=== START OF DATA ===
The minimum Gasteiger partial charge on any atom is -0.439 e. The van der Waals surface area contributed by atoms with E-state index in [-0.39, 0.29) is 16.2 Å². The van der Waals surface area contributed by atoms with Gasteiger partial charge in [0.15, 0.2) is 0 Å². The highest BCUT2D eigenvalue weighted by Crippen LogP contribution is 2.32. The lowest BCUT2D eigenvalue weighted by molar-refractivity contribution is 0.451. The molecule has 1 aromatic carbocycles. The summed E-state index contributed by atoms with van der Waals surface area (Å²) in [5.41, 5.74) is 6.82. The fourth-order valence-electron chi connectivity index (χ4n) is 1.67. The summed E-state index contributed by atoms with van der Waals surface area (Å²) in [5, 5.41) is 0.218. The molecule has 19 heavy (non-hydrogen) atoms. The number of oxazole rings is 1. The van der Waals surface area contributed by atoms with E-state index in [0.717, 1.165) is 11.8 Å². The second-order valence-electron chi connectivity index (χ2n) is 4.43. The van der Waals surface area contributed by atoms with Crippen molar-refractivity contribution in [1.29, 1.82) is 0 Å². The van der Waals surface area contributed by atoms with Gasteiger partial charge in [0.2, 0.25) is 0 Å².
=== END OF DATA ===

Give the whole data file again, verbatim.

The minimum Gasteiger partial charge on any atom is -0.439 e. The van der Waals surface area contributed by atoms with E-state index in [-0.39, 0.29) is 16.2 Å². The van der Waals surface area contributed by atoms with Gasteiger partial charge in [0.15, 0.2) is 0 Å². The highest BCUT2D eigenvalue weighted by Crippen LogP contribution is 2.32. The lowest BCUT2D eigenvalue weighted by molar-refractivity contribution is 0.451. The molecule has 1 aromatic carbocycles. The summed E-state index contributed by atoms with van der Waals surface area (Å²) in [5.41, 5.74) is 6.82. The fourth-order valence-electron chi connectivity index (χ4n) is 1.67. The summed E-state index contributed by atoms with van der Waals surface area (Å²) in [5, 5.41) is 0.218. The molecule has 19 heavy (non-hydrogen) atoms. The number of oxazole rings is 1. The van der Waals surface area contributed by atoms with E-state index in [0.717, 1.165) is 11.8 Å². The second-order valence-electron chi connectivity index (χ2n) is 4.43. The van der Waals surface area contributed by atoms with Crippen molar-refractivity contribution in [1.29, 1.82) is 0 Å². The van der Waals surface area contributed by atoms with Gasteiger partial charge in [0.2, 0.25) is 0 Å².